A recent Homeland television episode dramatized the fictitious assassination of the U.S. vice president. The diabolical method: hacking into the remote device that controlled the vice president’s implantable defibrillator.
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In a real-world parallel, former U.S. Vice President Dick Cheney admitted in a television interview that his fear of assassination led him to ask his physician to disable the remote device on his implantable cardioverter defibrillator.
This revelation caused a stir in the public, and raised some questions about security. For the 99 percent in the U.S., though, the risks of cyber-cardiac tampering are astronomically low.
Implantable cardioverter defibrillators (ICDs) save lives when a fatal arrhythmia occurs. A “shock” sent to the heart resets the heartbeat and restores normal blood flow.
Doctors use a remote device to monitor how well the device is functioning once a patient goes home. They cannot alter or adjust the ICD by using the device.
Potential for targeted harm
As is the case with any remote, electronic device, the potential for hacking does exist, though the safeguards against such an attempt are very sophisticated and very difficult to override.
Bruce Wilkoff, MD, staff cardiologist, Director of Cardiac Pacing and Tachyarrhythmia Devices and Associate Section Head of the Pacing and Electrophysiology Section at Cleveland Clinic, explains, “The ability to communicate with the defibrillator has many significant security protections. While it is within the realm of possibilities to change the function of the ICD so it is less supportive of the patient’s condition or even to harm a patient, there are great limits to this potential vulnerability as the telemetry signal cannot be transmitted long distances.” Dr. Wilkoff further explains, “There are two types of remote devices, one with a short range (just a few inches) and the other with a longer range (up to about 20 feet).”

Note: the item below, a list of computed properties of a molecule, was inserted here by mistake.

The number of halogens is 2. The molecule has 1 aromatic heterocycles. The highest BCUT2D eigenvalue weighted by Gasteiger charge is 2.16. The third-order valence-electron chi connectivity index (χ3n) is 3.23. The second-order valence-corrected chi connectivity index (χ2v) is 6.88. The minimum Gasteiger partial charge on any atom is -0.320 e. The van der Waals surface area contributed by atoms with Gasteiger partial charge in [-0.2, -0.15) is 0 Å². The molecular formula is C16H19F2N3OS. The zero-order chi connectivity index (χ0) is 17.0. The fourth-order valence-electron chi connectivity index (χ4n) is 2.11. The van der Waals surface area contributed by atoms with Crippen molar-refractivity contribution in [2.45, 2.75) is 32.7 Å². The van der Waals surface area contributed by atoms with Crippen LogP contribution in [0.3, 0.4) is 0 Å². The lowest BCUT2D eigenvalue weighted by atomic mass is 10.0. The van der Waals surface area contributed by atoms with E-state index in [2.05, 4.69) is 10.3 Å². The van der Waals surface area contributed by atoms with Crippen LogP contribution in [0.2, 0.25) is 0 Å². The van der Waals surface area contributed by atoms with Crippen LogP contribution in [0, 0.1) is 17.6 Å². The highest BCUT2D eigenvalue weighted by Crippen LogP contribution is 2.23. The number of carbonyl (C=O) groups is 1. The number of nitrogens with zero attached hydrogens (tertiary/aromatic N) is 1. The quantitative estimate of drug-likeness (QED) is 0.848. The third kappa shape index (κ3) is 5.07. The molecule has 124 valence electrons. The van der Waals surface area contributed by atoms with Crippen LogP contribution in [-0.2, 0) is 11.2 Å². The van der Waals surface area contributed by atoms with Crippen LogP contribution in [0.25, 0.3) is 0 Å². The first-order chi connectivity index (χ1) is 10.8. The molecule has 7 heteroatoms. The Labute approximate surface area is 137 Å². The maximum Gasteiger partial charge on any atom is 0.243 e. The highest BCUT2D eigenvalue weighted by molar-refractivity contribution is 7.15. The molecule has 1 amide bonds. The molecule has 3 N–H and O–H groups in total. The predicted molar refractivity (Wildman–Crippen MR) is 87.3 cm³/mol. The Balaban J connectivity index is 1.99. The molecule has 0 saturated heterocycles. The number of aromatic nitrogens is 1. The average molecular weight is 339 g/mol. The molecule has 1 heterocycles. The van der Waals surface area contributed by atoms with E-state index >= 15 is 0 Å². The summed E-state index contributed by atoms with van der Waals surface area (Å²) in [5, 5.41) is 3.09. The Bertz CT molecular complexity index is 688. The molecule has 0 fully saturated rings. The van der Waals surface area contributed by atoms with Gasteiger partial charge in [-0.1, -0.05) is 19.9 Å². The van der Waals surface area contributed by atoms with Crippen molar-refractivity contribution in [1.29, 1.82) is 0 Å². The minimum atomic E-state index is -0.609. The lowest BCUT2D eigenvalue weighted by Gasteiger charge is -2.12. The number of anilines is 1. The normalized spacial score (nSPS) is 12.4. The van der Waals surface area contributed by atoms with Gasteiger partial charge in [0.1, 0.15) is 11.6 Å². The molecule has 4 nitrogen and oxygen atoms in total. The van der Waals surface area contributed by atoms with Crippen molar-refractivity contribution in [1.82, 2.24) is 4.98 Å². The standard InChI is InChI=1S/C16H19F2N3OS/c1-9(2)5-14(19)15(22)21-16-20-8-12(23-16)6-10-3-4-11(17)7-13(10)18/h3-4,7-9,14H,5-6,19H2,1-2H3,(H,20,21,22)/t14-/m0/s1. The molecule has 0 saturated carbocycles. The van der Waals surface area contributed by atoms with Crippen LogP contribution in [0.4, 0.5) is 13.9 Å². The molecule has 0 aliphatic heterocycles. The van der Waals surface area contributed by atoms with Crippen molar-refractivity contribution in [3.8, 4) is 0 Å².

Suspension of disbelief
The television plot ignores the fact that anyone who could get close enough to their intended target in order to disrupt or disable the ICD would have ample opportunity to do harm in other simpler and more directly lethal ways.
The act of turning off the remote device doesn’t provide any real meaningful protection, says Dr. Wilkoff, but if the vice president was very fearful, then the alteration might have helped his peace of mind. “The benefit would have been more one of reassurance rather than real protection,” he says.
Common sense should rule
You should not worry about your ICD and its remote features that permit your doctor to monitor your health. Even high-profile executives have little to fear. There are many layers of protection on these devices and manufacturers are beefing up security even more, perhaps in reaction to the public revelations about Dick Cheney’s security concerns.
“The Cleveland Clinic uses these types of capabilities to follow about 60,000 patients around the world from their homes, and of course, with their permission. We are able to listen to but not change the behavior of their devices and provide substantial reassurance and reduced travel and reduced expense,” Dr. Wilkoff says. “We can provide better and more comprehensive care with these features.”
Dr. Wilkoff assures the most imaginative of cardiac patients, “For the average person, the benefits of more remote communication with an ICD far exceed any imagined risk.”